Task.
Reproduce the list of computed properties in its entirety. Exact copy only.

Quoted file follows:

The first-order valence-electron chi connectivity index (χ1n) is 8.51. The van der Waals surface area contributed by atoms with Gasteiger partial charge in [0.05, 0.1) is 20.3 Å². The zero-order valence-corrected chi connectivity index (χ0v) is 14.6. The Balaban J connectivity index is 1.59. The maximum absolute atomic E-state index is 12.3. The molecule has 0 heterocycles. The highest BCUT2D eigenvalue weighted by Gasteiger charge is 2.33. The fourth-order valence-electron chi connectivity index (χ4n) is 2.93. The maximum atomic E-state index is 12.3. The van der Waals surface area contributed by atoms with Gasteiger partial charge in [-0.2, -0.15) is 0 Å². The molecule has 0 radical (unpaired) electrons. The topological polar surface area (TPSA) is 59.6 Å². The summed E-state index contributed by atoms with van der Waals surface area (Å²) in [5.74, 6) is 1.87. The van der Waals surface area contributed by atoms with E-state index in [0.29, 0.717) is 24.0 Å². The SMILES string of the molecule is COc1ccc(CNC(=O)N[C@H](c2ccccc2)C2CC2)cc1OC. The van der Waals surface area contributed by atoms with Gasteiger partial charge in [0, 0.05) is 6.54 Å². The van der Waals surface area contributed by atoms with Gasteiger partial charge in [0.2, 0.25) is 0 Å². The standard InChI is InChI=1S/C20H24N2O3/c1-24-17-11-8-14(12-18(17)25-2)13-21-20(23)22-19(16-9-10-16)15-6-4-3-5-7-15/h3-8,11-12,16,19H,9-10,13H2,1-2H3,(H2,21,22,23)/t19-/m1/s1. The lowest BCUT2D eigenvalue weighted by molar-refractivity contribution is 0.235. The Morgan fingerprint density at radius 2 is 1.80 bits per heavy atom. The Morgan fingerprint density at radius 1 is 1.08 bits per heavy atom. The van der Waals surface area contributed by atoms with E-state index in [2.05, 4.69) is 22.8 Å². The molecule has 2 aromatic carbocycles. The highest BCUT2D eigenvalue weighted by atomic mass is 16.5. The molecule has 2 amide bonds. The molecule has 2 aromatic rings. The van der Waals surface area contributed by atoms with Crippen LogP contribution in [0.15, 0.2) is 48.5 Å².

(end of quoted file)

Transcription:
The first-order valence-electron chi connectivity index (χ1n) is 8.51. The van der Waals surface area contributed by atoms with Gasteiger partial charge in [0.05, 0.1) is 20.3 Å². The zero-order valence-corrected chi connectivity index (χ0v) is 14.6. The Balaban J connectivity index is 1.59. The maximum absolute atomic E-state index is 12.3. The molecule has 0 heterocycles. The highest BCUT2D eigenvalue weighted by Gasteiger charge is 2.33. The fourth-order valence-electron chi connectivity index (χ4n) is 2.93. The maximum atomic E-state index is 12.3. The van der Waals surface area contributed by atoms with Gasteiger partial charge in [-0.2, -0.15) is 0 Å². The molecule has 0 radical (unpaired) electrons. The topological polar surface area (TPSA) is 59.6 Å². The summed E-state index contributed by atoms with van der Waals surface area (Å²) in [5.74, 6) is 1.87. The van der Waals surface area contributed by atoms with E-state index in [0.29, 0.717) is 24.0 Å². The SMILES string of the molecule is COc1ccc(CNC(=O)N[C@H](c2ccccc2)C2CC2)cc1OC. The van der Waals surface area contributed by atoms with Gasteiger partial charge in [0, 0.05) is 6.54 Å². The van der Waals surface area contributed by atoms with Gasteiger partial charge in [0.2, 0.25) is 0 Å². The standard InChI is InChI=1S/C20H24N2O3/c1-24-17-11-8-14(12-18(17)25-2)13-21-20(23)22-19(16-9-10-16)15-6-4-3-5-7-15/h3-8,11-12,16,19H,9-10,13H2,1-2H3,(H2,21,22,23)/t19-/m1/s1. The lowest BCUT2D eigenvalue weighted by molar-refractivity contribution is 0.235. The Morgan fingerprint density at radius 2 is 1.80 bits per heavy atom. The Morgan fingerprint density at radius 1 is 1.08 bits per heavy atom. The van der Waals surface area contributed by atoms with E-state index in [2.05, 4.69) is 22.8 Å². The molecule has 2 aromatic carbocycles. The highest BCUT2D eigenvalue weighted by atomic mass is 16.5. The molecule has 2 amide bonds. The molecule has 2 aromatic rings. The van der Waals surface area contributed by atoms with Crippen LogP contribution in [0.15, 0.2) is 48.5 Å².